Microsoft office Excel Tips – Use Conditional Formatting To Find Duplicate Data

There may be many reasons to look for and eliminate duplicate data in Excel. If you use Excel as lots of people do for managing lists or tables of data you may manage a list of customers, employees or an inventory then duplicate records need to be eliminated. Also as a database grows duplicate entries can be a problem, which in themselves can cause issues for data quality and analysis.
You also may have inherited an Excel workbook or a Comma Separated Value (CSV) and are unaware of the quality of the data list. It is usually good practice to review data quality and cleanse the data. One the first stages of this cleansing process is to find and remove duplicate data entries.

One effective way to identify duplicate data in Excel is to use Conditional Formatting.
First of all, you need to set the conditional formatting rules.
Select the range of cells that contain your data you want to analyze i.e your data table or list.
Select the Home Tab in Excel Hit Conditional Formatting Select the option New Rule to display the Conditional Formatting Dialog Box Hit the option Use a formula to determine which cells to format Under Format values where this formula is true to type following formula =COUNTIF($A$1:$C$3), A1)>1 This formula will count how many values in the range A1:C3 is identical to the value in cell A1 in the first instance and appear more than once. As you have applied this formula to all cells in the data range it looks at all cells in the range and applies the same formula. Hit the Format button and select the formatting you want Excel to show if it finds duplicate data i.e if the condition specified is true. I usually specify a color to highlight duplicate values. Just choose whichever formatting you want to so that duplicates stand out for you. Hit OK to finish and highlight the duplicate values specified.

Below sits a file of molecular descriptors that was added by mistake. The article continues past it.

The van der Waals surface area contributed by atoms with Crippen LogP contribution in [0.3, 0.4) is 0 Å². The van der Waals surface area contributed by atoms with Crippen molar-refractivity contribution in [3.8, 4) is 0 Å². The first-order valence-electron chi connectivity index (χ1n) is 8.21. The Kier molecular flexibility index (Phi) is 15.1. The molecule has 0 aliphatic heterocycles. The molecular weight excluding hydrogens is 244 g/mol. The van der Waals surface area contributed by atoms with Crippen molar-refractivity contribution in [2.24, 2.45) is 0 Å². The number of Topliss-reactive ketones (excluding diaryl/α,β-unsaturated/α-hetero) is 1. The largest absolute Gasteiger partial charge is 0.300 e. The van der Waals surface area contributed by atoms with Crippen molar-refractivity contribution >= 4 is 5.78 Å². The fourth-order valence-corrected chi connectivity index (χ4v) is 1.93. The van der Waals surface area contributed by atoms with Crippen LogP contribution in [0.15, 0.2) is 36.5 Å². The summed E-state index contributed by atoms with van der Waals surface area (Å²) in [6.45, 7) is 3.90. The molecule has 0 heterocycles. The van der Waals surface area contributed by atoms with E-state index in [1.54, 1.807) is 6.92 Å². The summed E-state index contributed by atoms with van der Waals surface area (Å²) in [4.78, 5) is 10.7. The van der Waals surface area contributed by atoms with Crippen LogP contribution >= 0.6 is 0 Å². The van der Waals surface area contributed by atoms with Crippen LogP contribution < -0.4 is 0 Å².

Let’s look at it this formula in action using an example.
Here is my data range in cell A1:C3
150 170 180
170 123 176
176 170 176
Applying my formula, with formatting to BOLD any duplicate values my result would look like the below
150 170 180
170 123 176
176 170 176
As you can see the values 170 and 176 are easily seen as duplicates in my data range.
A quick and easy way to highlight duplicate data in Excel!

Robert Morris a Microsoft Office expert has been working in the technology industry from the last 5 year. As a technical expert, he has written technical blogs, manuals, white papers, and reviews for many websites such as

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